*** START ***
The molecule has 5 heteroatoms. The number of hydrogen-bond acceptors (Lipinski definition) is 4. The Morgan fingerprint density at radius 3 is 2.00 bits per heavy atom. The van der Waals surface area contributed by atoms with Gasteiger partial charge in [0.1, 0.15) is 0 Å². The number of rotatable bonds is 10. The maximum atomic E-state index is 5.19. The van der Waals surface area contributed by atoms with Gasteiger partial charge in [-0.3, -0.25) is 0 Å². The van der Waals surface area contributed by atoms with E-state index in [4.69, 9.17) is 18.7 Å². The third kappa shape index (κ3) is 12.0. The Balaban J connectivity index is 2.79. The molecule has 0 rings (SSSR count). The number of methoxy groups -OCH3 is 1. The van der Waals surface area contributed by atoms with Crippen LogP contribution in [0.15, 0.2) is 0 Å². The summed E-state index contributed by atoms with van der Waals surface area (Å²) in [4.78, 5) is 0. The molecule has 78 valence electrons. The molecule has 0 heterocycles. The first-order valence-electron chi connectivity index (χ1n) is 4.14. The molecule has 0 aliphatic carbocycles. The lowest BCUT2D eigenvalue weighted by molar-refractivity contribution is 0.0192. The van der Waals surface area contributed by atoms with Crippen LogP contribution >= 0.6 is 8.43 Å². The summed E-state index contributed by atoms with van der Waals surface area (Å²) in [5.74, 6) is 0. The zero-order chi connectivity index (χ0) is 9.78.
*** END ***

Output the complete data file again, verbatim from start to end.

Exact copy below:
The molecule has 5 heteroatoms. The number of hydrogen-bond acceptors (Lipinski definition) is 4. The Morgan fingerprint density at radius 3 is 2.00 bits per heavy atom. The van der Waals surface area contributed by atoms with Gasteiger partial charge in [0.1, 0.15) is 0 Å². The number of rotatable bonds is 10. The maximum atomic E-state index is 5.19. The van der Waals surface area contributed by atoms with Gasteiger partial charge in [-0.3, -0.25) is 0 Å². The van der Waals surface area contributed by atoms with E-state index in [4.69, 9.17) is 18.7 Å². The third kappa shape index (κ3) is 12.0. The Balaban J connectivity index is 2.79. The molecule has 0 rings (SSSR count). The number of methoxy groups -OCH3 is 1. The van der Waals surface area contributed by atoms with Crippen LogP contribution in [0.15, 0.2) is 0 Å². The summed E-state index contributed by atoms with van der Waals surface area (Å²) in [4.78, 5) is 0. The molecule has 78 valence electrons. The molecule has 0 heterocycles. The first-order valence-electron chi connectivity index (χ1n) is 4.14. The molecule has 0 aliphatic carbocycles. The lowest BCUT2D eigenvalue weighted by molar-refractivity contribution is 0.0192. The van der Waals surface area contributed by atoms with Crippen LogP contribution >= 0.6 is 8.43 Å². The summed E-state index contributed by atoms with van der Waals surface area (Å²) in [5.74, 6) is 0. The zero-order chi connectivity index (χ0) is 9.78.